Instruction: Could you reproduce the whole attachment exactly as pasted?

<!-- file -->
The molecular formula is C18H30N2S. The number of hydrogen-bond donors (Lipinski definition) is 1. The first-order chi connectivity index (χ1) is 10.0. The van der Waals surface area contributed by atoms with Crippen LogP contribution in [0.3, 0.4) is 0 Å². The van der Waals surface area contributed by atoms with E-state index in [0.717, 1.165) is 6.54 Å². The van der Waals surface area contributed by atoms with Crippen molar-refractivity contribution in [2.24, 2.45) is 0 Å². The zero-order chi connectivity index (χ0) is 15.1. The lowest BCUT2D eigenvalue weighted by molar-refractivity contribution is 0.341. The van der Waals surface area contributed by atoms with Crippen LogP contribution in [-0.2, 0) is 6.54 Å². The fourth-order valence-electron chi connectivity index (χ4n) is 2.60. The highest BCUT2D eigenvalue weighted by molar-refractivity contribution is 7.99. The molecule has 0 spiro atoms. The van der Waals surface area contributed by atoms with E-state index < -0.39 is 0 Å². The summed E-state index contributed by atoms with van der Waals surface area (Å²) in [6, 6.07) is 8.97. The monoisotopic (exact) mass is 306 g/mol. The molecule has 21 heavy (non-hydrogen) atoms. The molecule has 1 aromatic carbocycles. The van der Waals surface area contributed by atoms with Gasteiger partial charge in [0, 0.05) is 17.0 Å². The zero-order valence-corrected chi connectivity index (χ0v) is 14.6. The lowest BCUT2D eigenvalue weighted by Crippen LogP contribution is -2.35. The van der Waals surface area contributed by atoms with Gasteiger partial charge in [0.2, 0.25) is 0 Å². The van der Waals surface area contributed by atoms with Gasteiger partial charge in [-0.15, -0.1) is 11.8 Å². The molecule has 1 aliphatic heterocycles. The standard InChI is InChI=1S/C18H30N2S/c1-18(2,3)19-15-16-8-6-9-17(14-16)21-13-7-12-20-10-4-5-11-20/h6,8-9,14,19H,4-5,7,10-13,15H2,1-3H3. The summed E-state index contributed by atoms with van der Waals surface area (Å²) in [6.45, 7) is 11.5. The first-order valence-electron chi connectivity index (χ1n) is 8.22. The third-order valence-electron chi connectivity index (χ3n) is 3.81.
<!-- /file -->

The molecular formula is C18H30N2S. The number of hydrogen-bond donors (Lipinski definition) is 1. The first-order chi connectivity index (χ1) is 10.0. The van der Waals surface area contributed by atoms with Crippen LogP contribution in [0.3, 0.4) is 0 Å². The van der Waals surface area contributed by atoms with E-state index in [0.717, 1.165) is 6.54 Å². The van der Waals surface area contributed by atoms with Crippen molar-refractivity contribution in [2.24, 2.45) is 0 Å². The zero-order chi connectivity index (χ0) is 15.1. The lowest BCUT2D eigenvalue weighted by molar-refractivity contribution is 0.341. The van der Waals surface area contributed by atoms with Crippen LogP contribution in [-0.2, 0) is 6.54 Å². The fourth-order valence-electron chi connectivity index (χ4n) is 2.60. The highest BCUT2D eigenvalue weighted by molar-refractivity contribution is 7.99. The molecule has 0 spiro atoms. The van der Waals surface area contributed by atoms with E-state index < -0.39 is 0 Å². The summed E-state index contributed by atoms with van der Waals surface area (Å²) in [6, 6.07) is 8.97. The monoisotopic (exact) mass is 306 g/mol. The molecule has 21 heavy (non-hydrogen) atoms. The molecule has 1 aromatic carbocycles. The van der Waals surface area contributed by atoms with Gasteiger partial charge in [0, 0.05) is 17.0 Å². The zero-order valence-corrected chi connectivity index (χ0v) is 14.6. The lowest BCUT2D eigenvalue weighted by Crippen LogP contribution is -2.35. The van der Waals surface area contributed by atoms with Gasteiger partial charge in [0.2, 0.25) is 0 Å². The van der Waals surface area contributed by atoms with Gasteiger partial charge in [-0.15, -0.1) is 11.8 Å². The molecule has 1 aliphatic heterocycles. The standard InChI is InChI=1S/C18H30N2S/c1-18(2,3)19-15-16-8-6-9-17(14-16)21-13-7-12-20-10-4-5-11-20/h6,8-9,14,19H,4-5,7,10-13,15H2,1-3H3. The summed E-state index contributed by atoms with van der Waals surface area (Å²) in [6.45, 7) is 11.5. The first-order valence-electron chi connectivity index (χ1n) is 8.22. The third-order valence-electron chi connectivity index (χ3n) is 3.81.